T-shirt with an image of a sculpted head that is not a chicken. It is blue, though.
"Chicken Head Blue"

Buy it on Amazon

T-shirt with a drawing of a lobster on it. Below the drawing, the lobster is labeled with the word lobster. Shocking, I know.
"Lobster"

Buy it on Amazon

T-shirt with an abstract drawing of what is by David Lynch's account, at least, a cowboy
"Cowboy"

Buy it on Amazon

20 Black-and-White Facts About Penguins

iStock/fieldwork
iStock/fieldwork

Happy Penguin Awareness Day! To celebrated, here are a few fun facts about these adorable tuxedoed birds.

1. All 17 species of penguins are found exclusively in the Southern Hemisphere.

A group of penguins on an iceberg.
iStock/axily

2. Emperor Penguins are the tallest species, standing nearly 4 feet tall. The smallest is the Little Blue Penguin, which is only about 16 inches.

Three emperor penguins
iStock/Fabiano_Teixeira

3. The fastest species is the Gentoo Penguin, which can reach swimming speeds up to 22 mph.

A gentoo penguin swimming underwater
iStock/chameleonseye

4. A penguin's striking coloring is a matter of camouflage; from above, its black back blends into the murky depths of the ocean. From below, its white belly is hidden against the bright surface.

Penguins swimming in the ocean
iStock/USO

5. Fossils place the earliest penguin relative at some 60 million years ago, meaning an ancestor of the birds we see today survived the mass extinction of the dinosaurs.

Emperor penguins with chicks
iStock/vladsilver

6. Penguins ingest a lot of seawater while hunting for fish, but a special gland behind their eyes—the supraorbital gland—filters out the saltwater from their blood stream. Penguins excrete it through their beaks, or by sneezing.

Penguin swimming in the ocean
iStock/Musat

7. Unlike most birds—which lose and replace a few feathers at a time—penguins molt all at once, spending two or three weeks land-bound as they undergo what is called the catastrophic molt.

Gentoo penguin chick molting
iStock/ChristianWilkinson

8. All but two species of penguins breed in large colonies of up to a thousand birds.

A colony of king penguins
iStock/DurkTalsma

9. It varies by species, but many penguins will mate with the same member of the opposite sex season after season.

Two chinstrap penguins
iStock/Legacy-Images

10. Similarly, most species are also loyal to their exact nesting site, often returning to the same rookery in which they were born.

Magellanic penguin nesting in the ground
iStock/JeremyRichards

11. Some species create nests for their eggs out of pebbles and loose feathers. Emperor Penguins are an exception: They incubate a single egg each breeding season on the top of their feet. Under a loose fold of skin is a featherless area with a concentration of blood vessels that keeps the egg warm.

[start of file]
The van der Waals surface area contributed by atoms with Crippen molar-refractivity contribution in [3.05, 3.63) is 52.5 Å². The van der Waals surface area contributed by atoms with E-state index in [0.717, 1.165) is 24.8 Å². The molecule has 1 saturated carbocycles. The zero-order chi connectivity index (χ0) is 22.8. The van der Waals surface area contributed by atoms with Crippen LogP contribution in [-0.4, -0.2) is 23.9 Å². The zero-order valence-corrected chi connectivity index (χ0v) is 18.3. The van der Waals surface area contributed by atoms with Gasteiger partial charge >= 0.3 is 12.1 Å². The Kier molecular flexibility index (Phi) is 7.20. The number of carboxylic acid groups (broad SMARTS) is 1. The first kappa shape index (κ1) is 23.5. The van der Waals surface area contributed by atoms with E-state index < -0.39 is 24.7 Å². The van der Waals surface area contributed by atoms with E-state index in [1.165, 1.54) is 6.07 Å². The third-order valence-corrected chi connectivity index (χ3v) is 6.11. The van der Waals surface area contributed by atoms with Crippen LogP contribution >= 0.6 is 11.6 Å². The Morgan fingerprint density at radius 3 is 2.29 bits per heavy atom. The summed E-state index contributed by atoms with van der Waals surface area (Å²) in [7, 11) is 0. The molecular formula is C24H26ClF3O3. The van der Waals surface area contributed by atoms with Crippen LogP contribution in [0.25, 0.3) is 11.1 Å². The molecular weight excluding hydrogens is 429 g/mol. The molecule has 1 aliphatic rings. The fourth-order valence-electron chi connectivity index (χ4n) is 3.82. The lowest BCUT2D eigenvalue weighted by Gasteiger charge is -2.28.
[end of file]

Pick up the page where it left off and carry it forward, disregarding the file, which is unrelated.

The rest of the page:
Penguin eggs
iStock/Buenaventuramariano

12. In some species, it is the male penguin which incubates the eggs while females leave to hunt for weeks at a time. Because of this, pudgy males—with enough fat storage to survive weeks without eating—are most desirable.

A group of emperor penguins and chick
iStock/vladsilver

13. Penguin parents—both male and female—care for their young for several months until the chicks are strong enough to hunt for food on their own.

Penguin chick and parent on a nest
iStock/golnyk

14. If a female Emperor Penguin's baby dies, she will often "kidnap" an unrelated chick.

Three emperor penguin chicks
iStock/AntAntarctic

15. Despite their lack of visible ears, penguins have excellent hearing and rely on distinct calls to identify their mates when returning to the crowded breeding grounds.

Gentoo penguins
iStock/Goddard_Photography

16. The first published account of penguins comes from Antonio Pigafetta, who was aboard Ferdinand Magellan's first circumnavigation of the globe in 1520. They spotted the animals near what was probably Punta Tombo in Argentina. (He called them "strange geese.")

A group of magellanic penguins on the seacoast
iStock/encrier

17. An earlier, anonymous diary entry from Vasco da Gama's 1497 voyage around the Cape of Good Hope makes mention of flightless birds as large as ducks.

A cape penguin in South Africa
iStock/ziggy_mars

18. Because they aren't used to danger from animals on solid ground, wild penguins exhibit no particular fear of human tourists.

Man videotaping a penguin in Antarctica
iStock/Bkamprath

19. Unlike most sea mammals—which rely on blubber to stay warm—penguins survive because their feathers trap a layer of warm air next to the skin that serves as insulation, especially when they start generating muscular heat by swimming around.

Penguin swimming in the ocean
iStock/Musat

20. In the 16th century, the word penguin actually referred to great auks (scientific name: Pinguinus impennis), a now-extinct species that inhabited the seas around eastern Canada. When explorers traveled to the Southern Hemisphere, they saw black and white birds that resembled auks, and called them penguins.